If you're claiming that your loan was not in default, and therefore, should not have been assigned to a guaranty agency or the Department, you must provide them with evidence that your loan should not be in default status. In most cases the loan was declared in default by some organization other than the guaranty agency or the Department. For National Direct Student Loans (NDSL)/Perkins Loans, you must contact the school, and, if the school determines the loan was not in default, the school may request that we return the loan to the school. For Federal Family Education Loan (FFEL) loans, the guaranty agency that paid the insurance claim on the loan determined that the loan was in default, so you must contact the agency and demonstrate that the loan was not properly placed in default.
If the organization which declared the loan in default is now closed, you must provide specific evidence that you took timely and appropriate actions, such as notifying the lender, submitting appropriate forms for deferment, and that the organization defaulted the loan in error.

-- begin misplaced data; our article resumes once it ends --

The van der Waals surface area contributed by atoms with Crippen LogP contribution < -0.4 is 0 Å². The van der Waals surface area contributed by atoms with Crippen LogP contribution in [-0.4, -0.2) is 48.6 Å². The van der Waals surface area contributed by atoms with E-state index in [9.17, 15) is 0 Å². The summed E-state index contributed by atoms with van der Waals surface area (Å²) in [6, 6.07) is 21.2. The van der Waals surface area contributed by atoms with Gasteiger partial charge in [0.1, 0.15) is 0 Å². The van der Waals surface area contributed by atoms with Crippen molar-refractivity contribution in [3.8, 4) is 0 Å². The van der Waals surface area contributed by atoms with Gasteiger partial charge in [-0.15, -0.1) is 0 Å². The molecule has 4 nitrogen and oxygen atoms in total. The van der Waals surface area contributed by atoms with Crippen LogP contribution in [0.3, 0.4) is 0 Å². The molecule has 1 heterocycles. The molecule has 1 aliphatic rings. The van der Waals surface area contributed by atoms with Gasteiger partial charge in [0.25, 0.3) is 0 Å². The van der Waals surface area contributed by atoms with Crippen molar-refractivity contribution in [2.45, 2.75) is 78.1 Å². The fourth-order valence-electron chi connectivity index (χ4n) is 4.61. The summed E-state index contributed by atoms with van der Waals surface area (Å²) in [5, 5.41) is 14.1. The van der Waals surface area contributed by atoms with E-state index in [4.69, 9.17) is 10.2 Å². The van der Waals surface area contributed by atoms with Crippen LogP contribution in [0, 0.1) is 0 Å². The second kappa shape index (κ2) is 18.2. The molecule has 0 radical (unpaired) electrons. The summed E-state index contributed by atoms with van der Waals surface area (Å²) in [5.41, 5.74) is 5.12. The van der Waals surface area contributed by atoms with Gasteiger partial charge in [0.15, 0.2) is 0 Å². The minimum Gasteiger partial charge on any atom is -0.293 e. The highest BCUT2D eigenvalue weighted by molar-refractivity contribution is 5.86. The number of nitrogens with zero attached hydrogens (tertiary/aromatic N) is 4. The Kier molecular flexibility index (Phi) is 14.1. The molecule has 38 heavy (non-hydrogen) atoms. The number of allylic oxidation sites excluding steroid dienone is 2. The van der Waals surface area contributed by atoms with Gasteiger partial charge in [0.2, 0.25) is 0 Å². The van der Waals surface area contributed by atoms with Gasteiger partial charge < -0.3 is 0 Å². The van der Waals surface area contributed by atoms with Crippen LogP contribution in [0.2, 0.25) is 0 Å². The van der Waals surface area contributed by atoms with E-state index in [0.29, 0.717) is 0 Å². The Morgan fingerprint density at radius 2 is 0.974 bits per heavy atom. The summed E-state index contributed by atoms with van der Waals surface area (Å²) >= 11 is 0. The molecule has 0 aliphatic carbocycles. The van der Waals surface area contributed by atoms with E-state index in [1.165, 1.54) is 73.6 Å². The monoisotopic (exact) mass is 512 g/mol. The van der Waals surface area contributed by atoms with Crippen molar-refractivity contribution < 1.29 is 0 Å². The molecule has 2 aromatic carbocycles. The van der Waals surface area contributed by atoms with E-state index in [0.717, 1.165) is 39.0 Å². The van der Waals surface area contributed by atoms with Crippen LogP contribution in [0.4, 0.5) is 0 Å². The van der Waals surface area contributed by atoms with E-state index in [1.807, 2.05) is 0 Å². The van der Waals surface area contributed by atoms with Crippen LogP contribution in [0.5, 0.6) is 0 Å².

Do I have to repay my student loans if I am in jail or prison?
Borrowers who are incarcerated should request an "Incarceration Verification" form from the agency servicing your loan. This form should be completed by the Warden or other appropriate official of the institution where the borrower is incarcerated. This form should be returned to the servicing agency.
Can a minor be held responsible for a student loan?
The defense of infancy is an argument that the signing of a contract by a minor would not create a binding obligation. The defense of infancy is no longer a valid defense against collection of a student loan by virtue of Section 484A(b)(2) of the Higher Education Act of 1965 (20 U.S.C. 1091a(b)(2)).
How do I prove ownership of a student loan?
This section will provide you with information on resolving a dispute if you are claiming that your name and/or social security number (SSN) is associated with a student loan that you did not receive.